Since 2009, Dances with Dogs has been approved by the Australian National Kennel Council as an official sport in Australia. That's right; dog owners perform fully themed, costumed and choreographed dance numbers to music with their canine counterparts. Presented as part of Next Wave, Canine Choreography takes a number of dog owners and their pets and has them recreating award winning Dances with Dogs routines while highlighting the relationships and bonds we share with dogs.
Creator Danielle Reynolds interviews a number of dog owners, including some from the Dances with Dogs community. There is a slight Best In Show mockumentary feel throughout as people gush over their pets and the seriousness in which competitive dog dancing is discussed. These moments prove to be the most entertaining and unfortunately this is where the problem with Canine Choreography lies.
Most of what we see in this live art show are pre-recorded interviews where you can’t help wondering if this would make a better film documentary. Even the actual dancing - which is roughly 15 - 20 minutes of its 60-minute runtime - fails to engage in its exploration of this phenomenon. Not one dog is able to perform any part of their choreography, and while we must acknowledge that these are not professionally trained dogs and putting them in a room with so many humans cheering them on was going to be very distracting, this is what the show promoted itself to be.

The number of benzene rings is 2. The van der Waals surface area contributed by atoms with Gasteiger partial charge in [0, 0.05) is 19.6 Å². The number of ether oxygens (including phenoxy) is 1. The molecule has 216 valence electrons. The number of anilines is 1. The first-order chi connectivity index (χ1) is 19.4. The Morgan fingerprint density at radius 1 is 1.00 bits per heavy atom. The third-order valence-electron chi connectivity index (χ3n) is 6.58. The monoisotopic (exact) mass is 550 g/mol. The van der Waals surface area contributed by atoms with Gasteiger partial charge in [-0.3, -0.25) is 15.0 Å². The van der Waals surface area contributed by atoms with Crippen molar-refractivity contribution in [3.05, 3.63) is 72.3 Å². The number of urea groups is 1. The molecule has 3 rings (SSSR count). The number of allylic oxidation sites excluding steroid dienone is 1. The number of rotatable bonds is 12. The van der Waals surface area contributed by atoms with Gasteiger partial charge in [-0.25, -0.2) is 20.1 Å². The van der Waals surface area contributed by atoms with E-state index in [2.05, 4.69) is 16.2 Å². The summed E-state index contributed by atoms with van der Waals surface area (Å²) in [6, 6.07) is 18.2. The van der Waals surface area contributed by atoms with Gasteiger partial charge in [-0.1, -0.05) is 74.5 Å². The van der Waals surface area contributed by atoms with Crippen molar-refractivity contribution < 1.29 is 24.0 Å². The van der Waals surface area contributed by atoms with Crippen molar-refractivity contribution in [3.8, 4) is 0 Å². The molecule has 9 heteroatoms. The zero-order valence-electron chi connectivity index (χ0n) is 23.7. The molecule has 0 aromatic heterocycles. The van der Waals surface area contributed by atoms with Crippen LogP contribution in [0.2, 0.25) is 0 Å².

We were subsequently left watching dog owners do what can be best described as a one-person Rock Eisteddfod while their dogs run around being cute. But cute can only get you so far. There is very little - if anything - that one can take away from this that they can’t from simply watching the interviews. The saving grace during the dancing is the actual routine being projected behind them, shown as they were intended. However, our commentator for the evening, Will McRostie, does a great job in his attempts to create some excitement from very little.
If Reynolds seeks to delve into the relationships between dogs and human in a live art space, then there simply needs to be more live art to it. While those connections are made evident in the interviews, there is very little interaction between the present dogs and their owners. Canine Choreography is a novel and unique idea but in its current format, there is too much bark and not enough bite.
Canine Choreography was performed between 11 - 12 May 2018.